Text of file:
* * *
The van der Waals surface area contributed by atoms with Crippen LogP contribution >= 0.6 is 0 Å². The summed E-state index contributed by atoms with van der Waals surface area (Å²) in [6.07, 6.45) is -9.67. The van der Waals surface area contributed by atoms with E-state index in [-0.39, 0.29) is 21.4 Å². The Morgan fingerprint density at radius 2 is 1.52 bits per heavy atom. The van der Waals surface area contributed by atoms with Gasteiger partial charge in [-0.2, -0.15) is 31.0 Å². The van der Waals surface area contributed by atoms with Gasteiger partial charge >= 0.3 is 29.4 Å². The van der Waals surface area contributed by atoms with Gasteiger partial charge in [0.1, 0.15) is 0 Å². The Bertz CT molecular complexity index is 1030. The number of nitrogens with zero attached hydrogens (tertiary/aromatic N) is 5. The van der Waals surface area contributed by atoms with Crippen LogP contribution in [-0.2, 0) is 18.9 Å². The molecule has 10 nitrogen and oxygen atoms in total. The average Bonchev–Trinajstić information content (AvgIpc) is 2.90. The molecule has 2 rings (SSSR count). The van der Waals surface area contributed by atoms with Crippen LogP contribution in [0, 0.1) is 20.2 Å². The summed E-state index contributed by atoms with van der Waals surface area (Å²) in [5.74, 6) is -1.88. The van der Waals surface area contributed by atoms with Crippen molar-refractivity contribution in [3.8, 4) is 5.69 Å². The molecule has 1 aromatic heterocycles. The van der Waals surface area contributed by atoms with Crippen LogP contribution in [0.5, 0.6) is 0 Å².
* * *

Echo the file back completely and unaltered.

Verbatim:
The van der Waals surface area contributed by atoms with Crippen LogP contribution >= 0.6 is 0 Å². The summed E-state index contributed by atoms with van der Waals surface area (Å²) in [6.07, 6.45) is -9.67. The van der Waals surface area contributed by atoms with E-state index in [-0.39, 0.29) is 21.4 Å². The Morgan fingerprint density at radius 2 is 1.52 bits per heavy atom. The van der Waals surface area contributed by atoms with Gasteiger partial charge in [-0.2, -0.15) is 31.0 Å². The van der Waals surface area contributed by atoms with Gasteiger partial charge >= 0.3 is 29.4 Å². The van der Waals surface area contributed by atoms with Gasteiger partial charge in [0.1, 0.15) is 0 Å². The Bertz CT molecular complexity index is 1030. The number of nitrogens with zero attached hydrogens (tertiary/aromatic N) is 5. The van der Waals surface area contributed by atoms with Crippen LogP contribution in [-0.2, 0) is 18.9 Å². The molecule has 10 nitrogen and oxygen atoms in total. The average Bonchev–Trinajstić information content (AvgIpc) is 2.90. The molecule has 2 rings (SSSR count). The van der Waals surface area contributed by atoms with Crippen LogP contribution in [0, 0.1) is 20.2 Å². The summed E-state index contributed by atoms with van der Waals surface area (Å²) in [5.74, 6) is -1.88. The van der Waals surface area contributed by atoms with Crippen molar-refractivity contribution in [3.8, 4) is 5.69 Å². The molecule has 1 aromatic heterocycles. The van der Waals surface area contributed by atoms with Crippen LogP contribution in [0.5, 0.6) is 0 Å².